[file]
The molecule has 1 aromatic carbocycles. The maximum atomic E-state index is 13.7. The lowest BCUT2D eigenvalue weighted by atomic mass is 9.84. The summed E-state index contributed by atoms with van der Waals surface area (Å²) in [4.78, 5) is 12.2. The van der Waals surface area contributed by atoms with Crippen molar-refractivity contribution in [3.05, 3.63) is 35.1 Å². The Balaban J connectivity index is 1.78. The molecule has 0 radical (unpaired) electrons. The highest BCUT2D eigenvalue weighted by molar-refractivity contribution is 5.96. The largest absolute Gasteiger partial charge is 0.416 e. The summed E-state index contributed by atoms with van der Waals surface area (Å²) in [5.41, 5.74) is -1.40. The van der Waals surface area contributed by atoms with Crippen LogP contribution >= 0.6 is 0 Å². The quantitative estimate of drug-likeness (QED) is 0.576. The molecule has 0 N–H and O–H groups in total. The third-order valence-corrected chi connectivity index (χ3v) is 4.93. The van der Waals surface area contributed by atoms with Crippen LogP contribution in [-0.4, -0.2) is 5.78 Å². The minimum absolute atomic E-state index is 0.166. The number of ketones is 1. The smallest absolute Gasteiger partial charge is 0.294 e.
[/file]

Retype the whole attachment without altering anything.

The molecule has 1 aromatic carbocycles. The maximum atomic E-state index is 13.7. The lowest BCUT2D eigenvalue weighted by atomic mass is 9.84. The summed E-state index contributed by atoms with van der Waals surface area (Å²) in [4.78, 5) is 12.2. The van der Waals surface area contributed by atoms with Crippen molar-refractivity contribution in [3.05, 3.63) is 35.1 Å². The Balaban J connectivity index is 1.78. The molecule has 0 radical (unpaired) electrons. The highest BCUT2D eigenvalue weighted by molar-refractivity contribution is 5.96. The largest absolute Gasteiger partial charge is 0.416 e. The summed E-state index contributed by atoms with van der Waals surface area (Å²) in [5.41, 5.74) is -1.40. The van der Waals surface area contributed by atoms with Crippen LogP contribution >= 0.6 is 0 Å². The quantitative estimate of drug-likeness (QED) is 0.576. The molecule has 0 N–H and O–H groups in total. The third-order valence-corrected chi connectivity index (χ3v) is 4.93. The van der Waals surface area contributed by atoms with Crippen LogP contribution in [-0.4, -0.2) is 5.78 Å². The minimum absolute atomic E-state index is 0.166. The number of ketones is 1. The smallest absolute Gasteiger partial charge is 0.294 e.